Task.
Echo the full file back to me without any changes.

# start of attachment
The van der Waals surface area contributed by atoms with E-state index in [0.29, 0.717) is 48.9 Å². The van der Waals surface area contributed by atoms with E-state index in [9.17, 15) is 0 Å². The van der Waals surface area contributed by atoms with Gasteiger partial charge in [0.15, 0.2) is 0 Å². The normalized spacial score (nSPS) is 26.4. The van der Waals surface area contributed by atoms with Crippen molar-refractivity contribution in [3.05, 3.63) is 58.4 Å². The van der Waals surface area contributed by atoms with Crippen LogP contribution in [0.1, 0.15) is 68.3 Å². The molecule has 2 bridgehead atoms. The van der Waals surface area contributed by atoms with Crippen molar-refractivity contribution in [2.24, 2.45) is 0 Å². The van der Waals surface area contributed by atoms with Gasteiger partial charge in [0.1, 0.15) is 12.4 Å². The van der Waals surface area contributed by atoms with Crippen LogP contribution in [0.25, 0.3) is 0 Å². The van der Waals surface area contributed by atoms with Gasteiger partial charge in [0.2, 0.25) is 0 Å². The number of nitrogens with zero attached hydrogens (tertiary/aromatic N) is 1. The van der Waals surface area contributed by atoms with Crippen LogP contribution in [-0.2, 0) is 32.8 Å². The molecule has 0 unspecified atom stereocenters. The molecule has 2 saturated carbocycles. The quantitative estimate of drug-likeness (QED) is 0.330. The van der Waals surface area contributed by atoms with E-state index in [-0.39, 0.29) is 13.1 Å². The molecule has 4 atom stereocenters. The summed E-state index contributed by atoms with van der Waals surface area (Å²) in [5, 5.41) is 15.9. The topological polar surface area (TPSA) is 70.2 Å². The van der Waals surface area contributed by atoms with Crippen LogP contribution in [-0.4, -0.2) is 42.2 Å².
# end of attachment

The van der Waals surface area contributed by atoms with E-state index in [0.29, 0.717) is 48.9 Å². The van der Waals surface area contributed by atoms with E-state index in [9.17, 15) is 0 Å². The van der Waals surface area contributed by atoms with Gasteiger partial charge in [0.15, 0.2) is 0 Å². The normalized spacial score (nSPS) is 26.4. The van der Waals surface area contributed by atoms with Crippen molar-refractivity contribution in [3.05, 3.63) is 58.4 Å². The van der Waals surface area contributed by atoms with Crippen LogP contribution in [0.1, 0.15) is 68.3 Å². The molecule has 2 bridgehead atoms. The van der Waals surface area contributed by atoms with Crippen molar-refractivity contribution in [2.24, 2.45) is 0 Å². The van der Waals surface area contributed by atoms with Gasteiger partial charge in [0.1, 0.15) is 12.4 Å². The van der Waals surface area contributed by atoms with Crippen LogP contribution in [0.25, 0.3) is 0 Å². The van der Waals surface area contributed by atoms with Gasteiger partial charge in [0.2, 0.25) is 0 Å². The number of nitrogens with zero attached hydrogens (tertiary/aromatic N) is 1. The van der Waals surface area contributed by atoms with Crippen LogP contribution in [-0.2, 0) is 32.8 Å². The molecule has 0 unspecified atom stereocenters. The molecule has 2 saturated carbocycles. The quantitative estimate of drug-likeness (QED) is 0.330. The van der Waals surface area contributed by atoms with E-state index in [-0.39, 0.29) is 13.1 Å². The molecule has 4 atom stereocenters. The summed E-state index contributed by atoms with van der Waals surface area (Å²) in [5, 5.41) is 15.9. The topological polar surface area (TPSA) is 70.2 Å². The van der Waals surface area contributed by atoms with Crippen LogP contribution in [-0.4, -0.2) is 42.2 Å².